Case Cite

U.S. Ethernet Innovations, LLC v. Acer, Inc., No.  C 10-3724 CW, 2013 WL 4456161 (N.D. Cal. Aug. 16, 2013).

IPDQ Commentary

A license and a covenant-not-to-sue proved to be Plaintiff’s undoing when the U.S. Ethernet Innovations court decided sales by two large companies were attributable to Plaintiff under Section 287. Plaintiff’s efforts to preserve its right to damages did not prevail.

Case Summary

Defendants, the accused infringers, moved for partial summary judgment that Plaintiff could not recover pre-suit damages based on its failure to mark under 35 U.S.C. § 287(a).  Id. at *1.  The district court granted the motion after it attributed sales by two large companies to Plaintiff and its predecessor.


The original patent owner licensed IBM and entered into a covenant not to sue Intel for practicing the patents.  Id. at *2-*3.   Plaintiff’s Rule 30(b)(6) witness testified he did not know if anyone ever marked products with the patent-in-suit.  Id. at *3.  Sales by the two licensees dwarfed sales by Plaintiff’s predecessor.  Id. at *4.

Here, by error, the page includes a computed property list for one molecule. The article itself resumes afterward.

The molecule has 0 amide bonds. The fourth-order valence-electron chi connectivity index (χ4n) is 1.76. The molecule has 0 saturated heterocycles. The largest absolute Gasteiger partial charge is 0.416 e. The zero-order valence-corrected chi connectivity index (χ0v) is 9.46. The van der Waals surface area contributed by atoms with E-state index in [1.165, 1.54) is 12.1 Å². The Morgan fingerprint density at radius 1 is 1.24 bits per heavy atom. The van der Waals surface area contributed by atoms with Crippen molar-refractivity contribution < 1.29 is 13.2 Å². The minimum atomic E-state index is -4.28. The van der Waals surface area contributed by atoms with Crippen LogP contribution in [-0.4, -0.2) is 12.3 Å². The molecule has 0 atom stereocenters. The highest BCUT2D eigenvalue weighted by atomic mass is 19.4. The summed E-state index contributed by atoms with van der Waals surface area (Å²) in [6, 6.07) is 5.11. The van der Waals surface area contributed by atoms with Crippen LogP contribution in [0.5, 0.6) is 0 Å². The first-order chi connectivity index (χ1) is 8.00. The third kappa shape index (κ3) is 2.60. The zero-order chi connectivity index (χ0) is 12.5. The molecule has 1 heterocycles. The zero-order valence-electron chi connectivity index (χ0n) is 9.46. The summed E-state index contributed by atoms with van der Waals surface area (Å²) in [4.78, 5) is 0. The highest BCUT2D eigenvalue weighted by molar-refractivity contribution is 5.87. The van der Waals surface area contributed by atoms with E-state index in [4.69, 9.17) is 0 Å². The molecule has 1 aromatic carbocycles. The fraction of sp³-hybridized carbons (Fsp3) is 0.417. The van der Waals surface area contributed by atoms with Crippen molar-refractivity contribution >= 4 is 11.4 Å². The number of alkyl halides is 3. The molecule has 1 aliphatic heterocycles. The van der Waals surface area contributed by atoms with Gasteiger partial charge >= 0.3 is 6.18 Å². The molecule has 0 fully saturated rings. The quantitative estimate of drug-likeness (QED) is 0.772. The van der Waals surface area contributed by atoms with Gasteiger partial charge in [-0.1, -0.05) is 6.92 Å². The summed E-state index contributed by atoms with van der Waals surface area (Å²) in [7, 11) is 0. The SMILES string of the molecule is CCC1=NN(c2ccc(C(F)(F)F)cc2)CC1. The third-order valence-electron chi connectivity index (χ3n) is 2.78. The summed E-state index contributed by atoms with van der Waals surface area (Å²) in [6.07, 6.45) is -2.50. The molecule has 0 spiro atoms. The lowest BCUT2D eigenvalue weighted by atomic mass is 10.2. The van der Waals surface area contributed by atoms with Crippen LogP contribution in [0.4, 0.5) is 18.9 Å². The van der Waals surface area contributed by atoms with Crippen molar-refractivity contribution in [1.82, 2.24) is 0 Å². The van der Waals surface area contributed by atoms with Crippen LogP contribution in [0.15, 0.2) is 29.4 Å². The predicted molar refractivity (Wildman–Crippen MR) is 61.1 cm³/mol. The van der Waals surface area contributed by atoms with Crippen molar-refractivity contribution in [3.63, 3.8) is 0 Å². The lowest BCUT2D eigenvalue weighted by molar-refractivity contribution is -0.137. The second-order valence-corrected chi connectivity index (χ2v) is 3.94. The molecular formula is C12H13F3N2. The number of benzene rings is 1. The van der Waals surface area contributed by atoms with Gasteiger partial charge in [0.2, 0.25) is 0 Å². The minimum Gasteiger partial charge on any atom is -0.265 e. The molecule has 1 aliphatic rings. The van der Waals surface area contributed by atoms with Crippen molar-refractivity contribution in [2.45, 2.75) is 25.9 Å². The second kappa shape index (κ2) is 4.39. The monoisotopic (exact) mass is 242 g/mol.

Applying a “rule of reason” analysis in determining whether Plaintiff substantially complied with the statute, the district court concluded IBM’s unmarked products were attributable to Plaintiff.  Id. at *6.  There was no authority to support Plaintiff’s argument that sales of products under a broad portfolio letter could not be imputed to the patent holder.  Id. at *7.  Doing so would be inconsistent with the purpose of the marking statute.  Id.

Moreover, Plaintiff did not undertake reasonable efforts to ensure IBM’s compliance with contractual marking requirements.  Id. at *7.

Intel’s sales were also attributable to the patent owner.  Id. at *8 – *9.  Section 278’s marking requirements apply to a covenant not to sue.  Id.  The covenant not to sue between the patent owner and Intel was equivalent to a license because it unambiguously authorized Intel to manufacture and sell products.  Id.

The court also rejected Plaintiff’s argument that Defendants had not offered evidence that Intel’s products infringed the patents-in-suit.  Id. at *9.  Merely arguing that the products might not infringe was insufficient to create an issue of fact when Plaintiff had consistently taken the opposite position throughout the litigation.  Id.